We have all at one time use a biro to doodle something when our mind wondered or work, school or just the phone call we are on happens to be a little on the dull side. Those doodles would only live on the page, but what if those doodles were to come to life and tell an emotional story as well as fun puzzle solving experience? Well then you would have the delightful and rather lovely game in ‘Inked: A Tale of Love’.
As I continue my journey into gaming on the Nintendo Switch, I have really started to rekindle my love of deceptively simple looking Indie titles, and this is certainly one I am adding to the “so pleased I have a Switch console’ list. Inked: A Tale of Love places you the player, as the ‘Nameless Hero’, a Samurai Ronin type character who has reached the end of their fighting days, so much that the opening scene is this hero putting down his sword for the last time now that all the battles he faced are over. We watch as he joins his wife Aiko, a woman who is dearly in touch with the wildlife of their world and very much the focus on the Nameless Hero’s devotion and love. They are suddenly faced with a sick bird, and Aiko so desperate to find out why the bird is so sick, encourages her husband to open a portal for them to travel through to discover what is happening to their world.
Two of the elements that have an immediate impact the moment you start this game are naturally the visual art style and the music. The art style is striking with a pure paper white background with every drawn in clearly blue biro pen style lines and shading that give this world a 3D aspect in its 2D setting. Combined with an astonishing beautiful musical score that brings it all to life just so effortlessly that it never made a difference playing this game in handheld or when docked to the bigger TV Screen which is something I truly welcomed with his game as it quickly became an experience I wanted to take on the move with me, and it helped with the couple of instance of having to wait a few hours for a hospital appointment that was delayed to the point I never noticed the two hours that vanished as I played the story.
Storytelling is very much the core strength to Inked and the heart of that lies in this being a very welcoming puzzle game which is introduced during the prologue as our Nameless Hero accompanies his wife Aiko on a simple walk which requires the player to move 3D objects to complete the pathways on which they must walk as Aiko is carrying her paintings of the wildlife she clearly adores back home. This section also replaces the sword the Ronin would usually carry but now put down, with the giant paint brush Aiko uses instead. This interaction with the world is key as Aiko is carried away all Mary Poppins umbrella style suddenly and we must guide the Nameless Hero as he tries to follow and rescue her.
Whilst the puzzles never become too difficult to solve, they do require thought as they cycle through the usual moving of objects to activating pressure plates and switches to continue to progress through the world. The clever design of each section prevents the rotation of these sections becoming too boring and there is a genuine satisfaction once you have solved a puzzle and you are able to move on. Due to the solutions being often rather obvious or the more mechanical based puzzles never being too demanding or difficult, it allows the pacing to be maintained so you the player always have the sense you are moving forward and even if you do become stuck on a puzzle, the solution will present itself rather quickly. If you are a casual puzzle fan or perhaps even someone who has been put off by puzzle sections in other games, Inked hits just the right balance to keep the enjoyment going.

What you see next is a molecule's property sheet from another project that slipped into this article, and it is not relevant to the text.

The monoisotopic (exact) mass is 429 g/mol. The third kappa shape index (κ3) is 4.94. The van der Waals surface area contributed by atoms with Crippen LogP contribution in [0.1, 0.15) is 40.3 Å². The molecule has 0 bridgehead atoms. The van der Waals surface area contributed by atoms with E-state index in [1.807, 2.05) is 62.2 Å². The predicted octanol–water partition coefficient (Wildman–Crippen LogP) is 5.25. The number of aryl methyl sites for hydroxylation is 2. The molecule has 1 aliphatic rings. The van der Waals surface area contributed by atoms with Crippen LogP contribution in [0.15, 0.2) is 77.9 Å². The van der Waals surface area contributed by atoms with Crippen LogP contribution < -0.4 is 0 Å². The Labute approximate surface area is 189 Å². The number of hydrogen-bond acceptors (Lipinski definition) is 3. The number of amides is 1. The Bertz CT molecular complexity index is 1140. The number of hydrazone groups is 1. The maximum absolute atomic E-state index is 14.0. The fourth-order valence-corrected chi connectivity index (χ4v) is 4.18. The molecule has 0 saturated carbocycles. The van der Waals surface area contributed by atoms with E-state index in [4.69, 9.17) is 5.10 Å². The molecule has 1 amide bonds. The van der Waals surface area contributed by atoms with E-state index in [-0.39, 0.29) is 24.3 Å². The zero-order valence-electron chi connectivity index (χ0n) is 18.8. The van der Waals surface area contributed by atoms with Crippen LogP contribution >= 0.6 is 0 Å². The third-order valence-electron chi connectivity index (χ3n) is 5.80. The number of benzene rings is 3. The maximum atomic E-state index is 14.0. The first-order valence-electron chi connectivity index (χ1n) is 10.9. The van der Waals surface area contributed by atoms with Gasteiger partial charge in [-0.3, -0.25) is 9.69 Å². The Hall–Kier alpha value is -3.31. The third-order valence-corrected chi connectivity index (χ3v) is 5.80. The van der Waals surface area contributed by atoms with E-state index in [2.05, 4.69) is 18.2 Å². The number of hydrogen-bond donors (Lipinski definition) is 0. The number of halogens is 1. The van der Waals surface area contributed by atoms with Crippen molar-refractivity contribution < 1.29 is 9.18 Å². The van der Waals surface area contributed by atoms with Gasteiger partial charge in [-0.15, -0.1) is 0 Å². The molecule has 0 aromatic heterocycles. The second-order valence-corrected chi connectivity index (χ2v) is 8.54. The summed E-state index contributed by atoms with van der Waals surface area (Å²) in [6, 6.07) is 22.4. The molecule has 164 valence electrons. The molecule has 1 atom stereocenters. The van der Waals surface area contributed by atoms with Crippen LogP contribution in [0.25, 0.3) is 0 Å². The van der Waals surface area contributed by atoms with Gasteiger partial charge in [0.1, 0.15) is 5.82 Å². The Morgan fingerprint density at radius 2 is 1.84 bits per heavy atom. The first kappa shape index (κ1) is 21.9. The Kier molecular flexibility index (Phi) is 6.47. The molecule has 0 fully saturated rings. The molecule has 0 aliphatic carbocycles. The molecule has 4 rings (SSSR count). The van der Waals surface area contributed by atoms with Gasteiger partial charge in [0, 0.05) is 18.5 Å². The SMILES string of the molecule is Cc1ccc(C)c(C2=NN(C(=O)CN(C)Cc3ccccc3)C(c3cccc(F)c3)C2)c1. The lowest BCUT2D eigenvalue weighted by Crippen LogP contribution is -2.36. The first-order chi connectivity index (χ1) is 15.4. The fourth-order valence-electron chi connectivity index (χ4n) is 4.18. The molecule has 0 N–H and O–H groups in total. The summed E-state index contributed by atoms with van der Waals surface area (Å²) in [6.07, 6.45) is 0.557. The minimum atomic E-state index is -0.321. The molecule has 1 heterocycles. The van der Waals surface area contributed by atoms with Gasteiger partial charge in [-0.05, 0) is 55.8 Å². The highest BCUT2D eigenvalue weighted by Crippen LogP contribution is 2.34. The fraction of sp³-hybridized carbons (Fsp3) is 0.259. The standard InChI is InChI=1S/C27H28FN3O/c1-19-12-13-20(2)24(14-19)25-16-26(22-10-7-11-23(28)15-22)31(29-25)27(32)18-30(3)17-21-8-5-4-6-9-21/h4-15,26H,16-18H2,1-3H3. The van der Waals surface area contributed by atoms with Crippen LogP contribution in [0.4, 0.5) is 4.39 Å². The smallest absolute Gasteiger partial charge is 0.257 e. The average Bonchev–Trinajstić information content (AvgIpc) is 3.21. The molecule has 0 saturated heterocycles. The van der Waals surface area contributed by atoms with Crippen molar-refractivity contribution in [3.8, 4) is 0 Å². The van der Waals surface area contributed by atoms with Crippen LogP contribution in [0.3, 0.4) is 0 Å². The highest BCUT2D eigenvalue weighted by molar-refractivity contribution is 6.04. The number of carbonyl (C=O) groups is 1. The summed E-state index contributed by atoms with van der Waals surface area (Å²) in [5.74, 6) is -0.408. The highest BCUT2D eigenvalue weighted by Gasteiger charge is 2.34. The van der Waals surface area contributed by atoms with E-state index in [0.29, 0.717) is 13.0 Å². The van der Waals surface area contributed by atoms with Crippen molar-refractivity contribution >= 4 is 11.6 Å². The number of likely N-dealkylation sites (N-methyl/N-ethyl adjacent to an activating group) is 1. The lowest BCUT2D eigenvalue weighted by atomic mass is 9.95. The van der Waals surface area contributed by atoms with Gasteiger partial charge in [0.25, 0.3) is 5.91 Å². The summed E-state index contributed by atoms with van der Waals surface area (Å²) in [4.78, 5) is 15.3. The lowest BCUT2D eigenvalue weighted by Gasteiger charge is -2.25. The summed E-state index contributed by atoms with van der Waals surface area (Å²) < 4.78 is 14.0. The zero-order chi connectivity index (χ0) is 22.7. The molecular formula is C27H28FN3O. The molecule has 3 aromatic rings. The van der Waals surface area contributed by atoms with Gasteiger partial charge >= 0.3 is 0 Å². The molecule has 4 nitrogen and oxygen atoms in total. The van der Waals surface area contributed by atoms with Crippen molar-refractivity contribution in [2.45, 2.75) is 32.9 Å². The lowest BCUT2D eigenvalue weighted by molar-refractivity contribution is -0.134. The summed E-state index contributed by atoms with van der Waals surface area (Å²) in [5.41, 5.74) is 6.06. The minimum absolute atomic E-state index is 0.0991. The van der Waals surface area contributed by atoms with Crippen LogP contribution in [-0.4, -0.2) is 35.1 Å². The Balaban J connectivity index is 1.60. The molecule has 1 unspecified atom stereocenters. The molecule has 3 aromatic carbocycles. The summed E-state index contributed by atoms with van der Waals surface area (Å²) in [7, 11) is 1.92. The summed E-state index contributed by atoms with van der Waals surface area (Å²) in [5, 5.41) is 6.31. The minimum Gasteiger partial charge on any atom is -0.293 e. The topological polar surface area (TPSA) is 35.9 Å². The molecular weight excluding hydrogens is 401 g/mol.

The story also has very clever twists such as the moment after becoming so immersed in the world and storytelling that when a pair of human hands appeared on screen to draw an object, I needed to solve a puzzle, it took me completely by surprise. This added a whole other level to the storytelling with some very clever 4th wall breaking as we are so used to just being in the story that we do forget what it takes to create the world and story we are in, which in this case happens to be the artist who has created this world for us to be in now very much being a character in the story itself. Without providing any spoilers, the way in which the story of the Nameless Hero connects or more reveals the story of the person who drew the world in the first place is a very touching one, making Inked even more of a special game to play.
Inked: A Tale of Love strikes the right balance on so many factors that make this such an incredible game to experience. It has a puzzle system designed to be challenging at times for some but never in a way that hinders progress for players which in turn prevents that level of frustration that can be very off putting when hitting that puzzle stumbling block. The visual style is comforting in its simplicity but establishes a world so full of wonder and life and having the interaction of the “artist” who drew that world popping in on screen never feels out of place once you understand why this pair of hands suddenly appears in the world. The music is elegant and exquisitely binds all the aspects together making this really a must have story experience for Nintendo Switch as the switch from playing in TV mode to taking this game on the move with you is just so seamless.
This has been one of the stand out game experiences I have had yet on the Nintendo Switch and just reaffirms how brilliant indie games can be, a game for those who love a good story but also for those who enjoy a satisfying puzzle game without it requiring a Mastermind to find the solution.